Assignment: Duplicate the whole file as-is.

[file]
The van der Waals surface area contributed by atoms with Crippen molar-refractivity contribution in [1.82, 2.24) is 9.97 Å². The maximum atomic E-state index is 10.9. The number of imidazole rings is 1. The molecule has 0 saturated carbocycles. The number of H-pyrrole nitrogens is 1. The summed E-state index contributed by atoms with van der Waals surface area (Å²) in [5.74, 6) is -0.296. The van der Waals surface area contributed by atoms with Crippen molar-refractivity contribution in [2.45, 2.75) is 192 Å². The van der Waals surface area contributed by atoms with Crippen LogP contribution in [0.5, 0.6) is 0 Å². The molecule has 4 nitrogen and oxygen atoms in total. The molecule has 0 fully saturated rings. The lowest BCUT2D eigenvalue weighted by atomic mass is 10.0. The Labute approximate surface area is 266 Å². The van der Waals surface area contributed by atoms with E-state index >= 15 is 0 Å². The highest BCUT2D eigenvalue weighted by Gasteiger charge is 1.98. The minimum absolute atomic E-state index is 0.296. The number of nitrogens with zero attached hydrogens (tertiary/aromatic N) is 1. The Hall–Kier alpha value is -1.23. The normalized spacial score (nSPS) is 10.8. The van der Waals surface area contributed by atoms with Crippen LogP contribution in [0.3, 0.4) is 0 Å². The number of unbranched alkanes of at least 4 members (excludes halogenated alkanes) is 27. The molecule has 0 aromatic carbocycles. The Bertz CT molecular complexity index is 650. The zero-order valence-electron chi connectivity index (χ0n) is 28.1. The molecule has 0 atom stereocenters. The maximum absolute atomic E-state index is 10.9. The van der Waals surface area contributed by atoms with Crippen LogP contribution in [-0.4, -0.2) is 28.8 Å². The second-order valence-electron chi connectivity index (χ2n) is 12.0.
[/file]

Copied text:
The van der Waals surface area contributed by atoms with Crippen molar-refractivity contribution in [1.82, 2.24) is 9.97 Å². The maximum atomic E-state index is 10.9. The number of imidazole rings is 1. The molecule has 0 saturated carbocycles. The number of H-pyrrole nitrogens is 1. The summed E-state index contributed by atoms with van der Waals surface area (Å²) in [5.74, 6) is -0.296. The van der Waals surface area contributed by atoms with Crippen molar-refractivity contribution in [2.45, 2.75) is 192 Å². The van der Waals surface area contributed by atoms with Crippen LogP contribution in [0.5, 0.6) is 0 Å². The molecule has 4 nitrogen and oxygen atoms in total. The molecule has 0 fully saturated rings. The lowest BCUT2D eigenvalue weighted by atomic mass is 10.0. The Labute approximate surface area is 266 Å². The van der Waals surface area contributed by atoms with E-state index >= 15 is 0 Å². The highest BCUT2D eigenvalue weighted by Gasteiger charge is 1.98. The minimum absolute atomic E-state index is 0.296. The number of nitrogens with zero attached hydrogens (tertiary/aromatic N) is 1. The Hall–Kier alpha value is -1.23. The normalized spacial score (nSPS) is 10.8. The van der Waals surface area contributed by atoms with Crippen LogP contribution in [0.3, 0.4) is 0 Å². The number of unbranched alkanes of at least 4 members (excludes halogenated alkanes) is 27. The molecule has 0 aromatic carbocycles. The Bertz CT molecular complexity index is 650. The zero-order valence-electron chi connectivity index (χ0n) is 28.1. The molecule has 0 atom stereocenters. The maximum absolute atomic E-state index is 10.9. The van der Waals surface area contributed by atoms with Crippen LogP contribution in [-0.4, -0.2) is 28.8 Å². The second-order valence-electron chi connectivity index (χ2n) is 12.0.